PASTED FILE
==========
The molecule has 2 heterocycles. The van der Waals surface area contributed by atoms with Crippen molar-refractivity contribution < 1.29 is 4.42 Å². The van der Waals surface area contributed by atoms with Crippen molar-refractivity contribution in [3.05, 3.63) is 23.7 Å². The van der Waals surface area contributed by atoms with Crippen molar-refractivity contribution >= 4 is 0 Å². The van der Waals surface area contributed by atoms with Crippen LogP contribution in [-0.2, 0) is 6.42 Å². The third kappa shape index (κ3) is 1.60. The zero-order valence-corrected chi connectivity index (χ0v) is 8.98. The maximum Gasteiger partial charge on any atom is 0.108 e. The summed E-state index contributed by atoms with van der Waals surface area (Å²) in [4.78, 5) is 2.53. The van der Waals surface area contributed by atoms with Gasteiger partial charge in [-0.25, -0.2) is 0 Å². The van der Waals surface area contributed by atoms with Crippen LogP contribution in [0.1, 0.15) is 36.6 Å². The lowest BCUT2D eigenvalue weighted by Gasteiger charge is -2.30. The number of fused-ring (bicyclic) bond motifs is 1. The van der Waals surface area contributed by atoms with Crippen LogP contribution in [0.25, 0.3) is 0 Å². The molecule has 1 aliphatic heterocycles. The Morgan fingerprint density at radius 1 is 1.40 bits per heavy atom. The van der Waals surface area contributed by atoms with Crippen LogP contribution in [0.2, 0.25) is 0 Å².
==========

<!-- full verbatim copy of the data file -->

The molecule has 2 heterocycles. The van der Waals surface area contributed by atoms with Crippen molar-refractivity contribution < 1.29 is 4.42 Å². The van der Waals surface area contributed by atoms with Crippen molar-refractivity contribution in [3.05, 3.63) is 23.7 Å². The van der Waals surface area contributed by atoms with Crippen molar-refractivity contribution >= 4 is 0 Å². The van der Waals surface area contributed by atoms with Crippen LogP contribution in [-0.2, 0) is 6.42 Å². The third kappa shape index (κ3) is 1.60. The zero-order valence-corrected chi connectivity index (χ0v) is 8.98. The maximum Gasteiger partial charge on any atom is 0.108 e. The summed E-state index contributed by atoms with van der Waals surface area (Å²) in [4.78, 5) is 2.53. The van der Waals surface area contributed by atoms with Gasteiger partial charge in [-0.25, -0.2) is 0 Å². The van der Waals surface area contributed by atoms with Crippen LogP contribution in [0.1, 0.15) is 36.6 Å². The lowest BCUT2D eigenvalue weighted by Gasteiger charge is -2.30. The number of fused-ring (bicyclic) bond motifs is 1. The van der Waals surface area contributed by atoms with Crippen LogP contribution in [0.25, 0.3) is 0 Å². The molecule has 1 aliphatic heterocycles. The Morgan fingerprint density at radius 1 is 1.40 bits per heavy atom. The van der Waals surface area contributed by atoms with Crippen LogP contribution in [0.2, 0.25) is 0 Å².